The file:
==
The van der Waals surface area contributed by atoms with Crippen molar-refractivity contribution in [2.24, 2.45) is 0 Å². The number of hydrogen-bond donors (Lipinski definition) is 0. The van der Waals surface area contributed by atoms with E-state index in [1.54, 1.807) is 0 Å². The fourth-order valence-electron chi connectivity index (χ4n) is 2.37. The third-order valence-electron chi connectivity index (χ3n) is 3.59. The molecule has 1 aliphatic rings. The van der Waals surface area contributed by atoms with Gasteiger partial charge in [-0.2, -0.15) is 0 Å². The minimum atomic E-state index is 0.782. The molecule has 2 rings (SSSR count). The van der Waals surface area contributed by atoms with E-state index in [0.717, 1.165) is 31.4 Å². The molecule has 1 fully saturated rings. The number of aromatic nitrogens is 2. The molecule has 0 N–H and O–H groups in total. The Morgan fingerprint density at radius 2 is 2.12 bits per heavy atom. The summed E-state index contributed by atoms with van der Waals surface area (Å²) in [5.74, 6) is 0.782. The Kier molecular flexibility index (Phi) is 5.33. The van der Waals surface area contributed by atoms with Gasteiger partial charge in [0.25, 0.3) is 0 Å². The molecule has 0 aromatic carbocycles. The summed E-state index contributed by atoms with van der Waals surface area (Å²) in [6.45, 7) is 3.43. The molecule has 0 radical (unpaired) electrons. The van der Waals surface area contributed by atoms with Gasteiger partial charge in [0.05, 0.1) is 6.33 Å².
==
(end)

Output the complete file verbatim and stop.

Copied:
The van der Waals surface area contributed by atoms with Crippen molar-refractivity contribution in [2.24, 2.45) is 0 Å². The number of hydrogen-bond donors (Lipinski definition) is 0. The van der Waals surface area contributed by atoms with E-state index in [1.54, 1.807) is 0 Å². The fourth-order valence-electron chi connectivity index (χ4n) is 2.37. The third-order valence-electron chi connectivity index (χ3n) is 3.59. The molecule has 1 aliphatic rings. The van der Waals surface area contributed by atoms with Gasteiger partial charge in [-0.2, -0.15) is 0 Å². The minimum atomic E-state index is 0.782. The molecule has 2 rings (SSSR count). The van der Waals surface area contributed by atoms with E-state index in [0.717, 1.165) is 31.4 Å². The molecule has 1 fully saturated rings. The number of aromatic nitrogens is 2. The molecule has 0 N–H and O–H groups in total. The Morgan fingerprint density at radius 2 is 2.12 bits per heavy atom. The summed E-state index contributed by atoms with van der Waals surface area (Å²) in [5.74, 6) is 0.782. The Kier molecular flexibility index (Phi) is 5.33. The van der Waals surface area contributed by atoms with Gasteiger partial charge in [0.25, 0.3) is 0 Å². The molecule has 0 aromatic carbocycles. The summed E-state index contributed by atoms with van der Waals surface area (Å²) in [6.45, 7) is 3.43. The molecule has 0 radical (unpaired) electrons. The van der Waals surface area contributed by atoms with Gasteiger partial charge in [0.05, 0.1) is 6.33 Å².